The British were there of course. Well the British were in a lot of places. But because of those lot of places it was important for them to watch Istanbul. The Middle East was a bridge between India and Britain as well as a source of oil. Without oil the Royal Navy could not function and without the Navy there was no Britain. With India cut off, one of the main sources of troops were cut off-the Indian army, though a colonial constabulary was probably better then most European one's. It provided a large number of high-quality soldiers as well as officers, some of whom had recieved rigorous training as professional imperialists(albiet others of whom had spent most of their time gambling)building bridges and chasing bandits. The British secret services had a tradition dating from the gentleman-spies of Victorian lore. They had had long experience watching the Empire and in taking part in European and Asian power strugles as well as fighting Irish
revolutionaries. If they had a fault it was the same as with the rest of Britain-a naivety and a slowness to recognize that they were neither dealing with Kaiser Bill's Germans or Czar Nickies Russians. Despite that they learned to evolve and displayed a cunning that would earn their enemies fear.
The Russians may have been the best spy service in the world. They too had a tradition. A far more sinister one, of purges and terrorism and feuds dating back to the struggle between the Revolutionaries and the Okhrana secret police of the Czars day. Most countries feared Russia because after all proclaiming universal revolution could be interpreted as a declaration of war upon the world. However the chief enemies of Russia had been other Russians and the Russian spy service had learned to be greatly skilled and very vicious. It's skill was early demonstrated by "The Trust", an anti-bolshevik resistance group that was actually controlled by the Bolshevik government for the purpose of luring enemies to their doom.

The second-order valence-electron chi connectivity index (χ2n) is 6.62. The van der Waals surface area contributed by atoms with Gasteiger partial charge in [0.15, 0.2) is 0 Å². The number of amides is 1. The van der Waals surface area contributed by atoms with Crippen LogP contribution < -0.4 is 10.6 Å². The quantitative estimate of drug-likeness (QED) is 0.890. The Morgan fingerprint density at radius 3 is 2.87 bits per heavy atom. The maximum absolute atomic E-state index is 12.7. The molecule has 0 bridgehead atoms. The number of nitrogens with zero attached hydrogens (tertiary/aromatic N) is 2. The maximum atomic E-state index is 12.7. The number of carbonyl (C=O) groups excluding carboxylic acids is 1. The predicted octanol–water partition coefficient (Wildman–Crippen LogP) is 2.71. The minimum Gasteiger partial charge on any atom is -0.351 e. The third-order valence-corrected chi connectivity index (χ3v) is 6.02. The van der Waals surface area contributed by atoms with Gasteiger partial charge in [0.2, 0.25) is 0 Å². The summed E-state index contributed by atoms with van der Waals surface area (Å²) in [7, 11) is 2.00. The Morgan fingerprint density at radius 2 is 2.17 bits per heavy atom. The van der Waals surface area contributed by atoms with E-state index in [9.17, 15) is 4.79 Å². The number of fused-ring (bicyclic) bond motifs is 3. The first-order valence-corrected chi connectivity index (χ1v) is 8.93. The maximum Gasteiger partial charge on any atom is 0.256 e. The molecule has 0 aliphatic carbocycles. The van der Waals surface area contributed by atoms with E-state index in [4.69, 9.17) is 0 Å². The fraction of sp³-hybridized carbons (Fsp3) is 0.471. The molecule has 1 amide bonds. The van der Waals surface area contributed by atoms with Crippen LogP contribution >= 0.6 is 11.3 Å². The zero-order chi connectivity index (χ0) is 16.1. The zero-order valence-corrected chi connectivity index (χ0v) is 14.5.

The German intelligence was always plagued by internal strife between the state secret services and the ones set up as a separate organ of the Nazi Party. On the whole they were comparatively inefficient though they were not without success.
The American Office of Strategic Services was a newcomer. It performed intelligence as well as commando missions(real spies like to keep the two separate: aside from snobbery, the second calls attention to the first). A large number of the OSS recruits came from prestigious families-due mostly to the fact that the director William Donovan desired people with familiarity with travel. It was a newly raised organization for America was unused to a permanent intelligence institution. There were the intelligence departments of the Armed Services and State department of course but even these were neglected and in fact sometimes Presidents simply settled for using agents under their personal patronage. The OSS made a better showing then anyone had a right to expect. One is tempted to wonder if it was from sheer chutzpah. For if it was lacking in experience it had a plentiful supply of chutzpah.